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Bill paying used to be easy, when I was a young woman without a steady supply of those window envelopes waiting in my mail box every day. This activity has never been at the top of my list, even when there were more than adequate funds to use. It is a feat in and of itself just to get ready to pay the bills. Find the checkbook and a pen, and then find the bills that are due. Which pile do you look through first? The household inbox was the kitchen table, the counter by the phone, and the nightstand. Bills ended up wherever I opened mail that day.

It became obvious that I needed a central place to put important papers so I found a central place and put the bills there. Unfortunately other things were put in the same pile, like the card I got from my mother for my birthday, a magazine, a catalog for my favorite clothing source, as well as the myriad of other junk mail that comes through the post. I still had not eliminated the weekly search and rescue. I needed some kind of system that I could use that would allow me to do the job in minutes instead of hours.

At the time a weekly paycheck was coming in so bills had to be paid accordingly. I decided on a five folder filing system. One folder for each week and an extra for things like the bank statements, stamps, address labels, extra envelopes, etc. Even if you do not receive weekly paychecks this system will work to keep you organized and on track. For non-regular bills like magazine subscriptions, auto insurance, property tax, put them in the necessary folder according to the date they are due.

I took the following steps in determining which bills to go in each folder:
1. Get a file box and folders. Hint: get a box big enough to hold other important papers.
2. Label folders by week and due date. Week 1 1st – 7th, Week 2 8th – 15th, Week 3 17th – 22nd, Week 4 23rd – 31st, Week 5 Extra.
3. Find all the bills.
4. Make a master list of each bill, account number, payment address, customer service number, due date, and payment amount. Place this list in the folder labeled Extra.
5. Sort the bills into the folders according to the due dates.
6. Pick a specific day of the week to pay bills, typically the day of the week you get paid.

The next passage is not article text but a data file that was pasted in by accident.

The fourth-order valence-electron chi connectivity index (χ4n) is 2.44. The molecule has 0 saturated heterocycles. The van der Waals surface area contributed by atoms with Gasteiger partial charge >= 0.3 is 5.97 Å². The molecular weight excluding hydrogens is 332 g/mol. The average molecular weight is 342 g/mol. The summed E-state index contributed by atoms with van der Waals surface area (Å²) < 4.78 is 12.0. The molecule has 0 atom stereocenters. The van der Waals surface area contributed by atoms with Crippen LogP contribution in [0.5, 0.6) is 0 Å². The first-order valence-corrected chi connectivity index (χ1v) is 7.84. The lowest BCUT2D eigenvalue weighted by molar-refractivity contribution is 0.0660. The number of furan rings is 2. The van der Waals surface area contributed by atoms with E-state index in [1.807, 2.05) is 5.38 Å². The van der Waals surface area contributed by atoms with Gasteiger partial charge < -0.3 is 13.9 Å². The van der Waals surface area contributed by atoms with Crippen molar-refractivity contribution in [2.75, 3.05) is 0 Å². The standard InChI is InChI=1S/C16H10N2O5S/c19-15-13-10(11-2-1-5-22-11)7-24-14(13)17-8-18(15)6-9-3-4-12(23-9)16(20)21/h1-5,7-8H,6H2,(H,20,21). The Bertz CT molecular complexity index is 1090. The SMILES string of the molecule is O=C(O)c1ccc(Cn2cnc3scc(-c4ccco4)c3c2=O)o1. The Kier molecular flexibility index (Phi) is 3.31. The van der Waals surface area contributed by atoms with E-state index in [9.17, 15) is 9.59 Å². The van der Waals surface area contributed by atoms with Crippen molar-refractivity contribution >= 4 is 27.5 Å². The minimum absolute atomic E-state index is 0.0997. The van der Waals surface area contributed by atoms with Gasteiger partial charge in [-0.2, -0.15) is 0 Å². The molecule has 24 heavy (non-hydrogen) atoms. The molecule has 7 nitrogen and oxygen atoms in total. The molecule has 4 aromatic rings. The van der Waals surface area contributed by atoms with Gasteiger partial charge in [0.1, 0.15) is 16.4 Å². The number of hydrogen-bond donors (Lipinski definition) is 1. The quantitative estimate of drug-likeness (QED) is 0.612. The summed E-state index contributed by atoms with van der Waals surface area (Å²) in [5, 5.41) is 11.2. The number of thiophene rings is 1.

Once bill-paying day arrives all that is necessary is to determine which folder(s) to pull out and go through. If you pay bills on a weekly basis you would normally choose the folder for the week following the day you are paying bills. If today were the 24th then you would be paying bills from the Week 1 folder. It is necessary to do this since you have to allow mailing time. Having the bills separated makes it easy to go through the next folder to determine if there are any bills due that should be sent off. There will be times when you are sitting down to pay bills on the 7th of the month and won’t get back to them for another seven days.

I quickly determined that this system worked wonders with bills I received in the mail every month. What about other regular monthly bills like rent or that loan from Grandma that didn’t have a monthly statement in the mail? Also as electronic funds transfer payments became available I needed something to alert me to write down the debit for my life insurance premium as well as many other odd bits here and there. I made an index card for the bills that I paid monthly but did not receive a statement. I listed the 12 due dates for the year and as I went through the folder to find bills due marked off the payment and entered it into the checkbook.

I chose weekly folders because even when paid on a monthly basis it is not always feasible to pay all the bills all at once. Often they are not always available on payday. Once you have cycled through a month or two you will have a good idea of how the system works. Keep in mind that occasionally the due dates change as well as pay dates and financial circumstances. This system is meant to be flexible and adjusted to the needs of the individual.